Berkeley’s Telegraph Avenue for Dummies

by Steed Dropout
May 4, 2012


Berkeley’s Telegraph for dummies, and I’m the #1 dummy.

Recently dubbed the voice of Berkeley’s South-side by a well-known Teley property and business owner, I should have figured out what was ailing Telegraph’s troubled, famous Avenue by now. I’ve had a good thirty-five years to figure it out.

I remember the day, back in the Eighties, when Joji Yokoi, an artisan working out of an historic cottage near the Cafe Mediterraneum, announced in the Med that Teley was about to become a shopping mall.

Even then it was clear the avenue had lost its Sixties and Seventies hippy flavor. A close friend moved to Santa Cruz which still had that charm. I considered a move to Santa Cruz but called it off when I discovered that the sleepy little beach town and surfer center tucked itself in at 9 p.m.

That was then.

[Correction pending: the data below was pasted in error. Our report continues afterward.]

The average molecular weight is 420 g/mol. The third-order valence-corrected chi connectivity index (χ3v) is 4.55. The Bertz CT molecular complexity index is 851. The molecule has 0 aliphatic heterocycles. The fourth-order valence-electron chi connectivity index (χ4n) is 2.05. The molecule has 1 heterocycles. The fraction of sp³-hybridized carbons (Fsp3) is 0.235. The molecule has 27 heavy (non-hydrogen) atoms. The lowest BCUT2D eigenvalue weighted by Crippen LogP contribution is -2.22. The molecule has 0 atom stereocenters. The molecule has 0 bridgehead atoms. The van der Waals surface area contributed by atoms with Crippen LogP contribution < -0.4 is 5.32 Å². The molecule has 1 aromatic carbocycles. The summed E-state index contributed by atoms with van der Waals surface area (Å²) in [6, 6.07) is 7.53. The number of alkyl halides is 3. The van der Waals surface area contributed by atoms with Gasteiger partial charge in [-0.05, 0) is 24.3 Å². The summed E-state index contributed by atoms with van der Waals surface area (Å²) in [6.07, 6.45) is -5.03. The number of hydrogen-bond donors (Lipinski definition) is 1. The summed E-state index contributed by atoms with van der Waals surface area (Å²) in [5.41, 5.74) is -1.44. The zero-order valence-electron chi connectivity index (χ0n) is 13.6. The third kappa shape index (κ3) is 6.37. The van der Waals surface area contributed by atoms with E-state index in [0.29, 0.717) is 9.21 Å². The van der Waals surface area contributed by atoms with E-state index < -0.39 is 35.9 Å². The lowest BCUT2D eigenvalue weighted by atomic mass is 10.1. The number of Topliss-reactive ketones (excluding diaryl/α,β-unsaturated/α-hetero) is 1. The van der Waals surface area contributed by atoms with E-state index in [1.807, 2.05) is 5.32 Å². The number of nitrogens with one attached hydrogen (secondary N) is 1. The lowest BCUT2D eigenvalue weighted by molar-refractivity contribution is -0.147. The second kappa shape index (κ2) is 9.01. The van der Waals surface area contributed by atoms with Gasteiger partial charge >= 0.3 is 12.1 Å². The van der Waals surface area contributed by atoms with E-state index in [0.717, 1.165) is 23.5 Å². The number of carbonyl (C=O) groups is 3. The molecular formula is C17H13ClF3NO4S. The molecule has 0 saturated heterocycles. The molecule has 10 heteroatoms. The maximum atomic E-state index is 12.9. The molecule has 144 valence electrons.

Now Teley businessmen tell me that they rarely see tourists drawn to
Telegraph. Old Teley is mostly gone and so are the tourists. Boobs from the burbs, who descend on the avenue on the weekends aren’t tourists. The boobs will always come.

I stand at the wind-whipped intersection of Dwight and Teley in front of Shakespeare’s books, which is named after the famous Paris bookstore owned by Gertrude Stein (and resembles it) as the mellifluous multitude of words of Al Geyer drown me.

Geyer, owner of a 1969 head shop up the street that is a living museum of the Sixties is telling me how and why the Ave may go mall. To make his point he takes me across the street to a new business — the Sock Shop. I had been there recently interviewing the clerks and welcoming them to the neighborhood.

Al Geyer outside Annapurna head shop on Telegraph, founded 1969.
Photo by Ted Friedman.

Teley clerks are Berkeley’s unsung ambassadors, confidants of garrulous or lonely locals, who pop in and out of their stores with their patter, and the clerks who aren’t even Berkeleyans, seem willing enough to interact. Many friendships develop this way.

I had joked with the clerks about Saturday Night Live’s Seventies skit — Scotch Tape Boutique, which satirized such single product shops. The Sock Shop, an upscale socks shop with classy stores in classy malls is scotch-tapey.

Al was saying that Shark’s, a funky vintage clothes store where the Sock-Shop is, may have been forced out by the property owner, who raised the rent.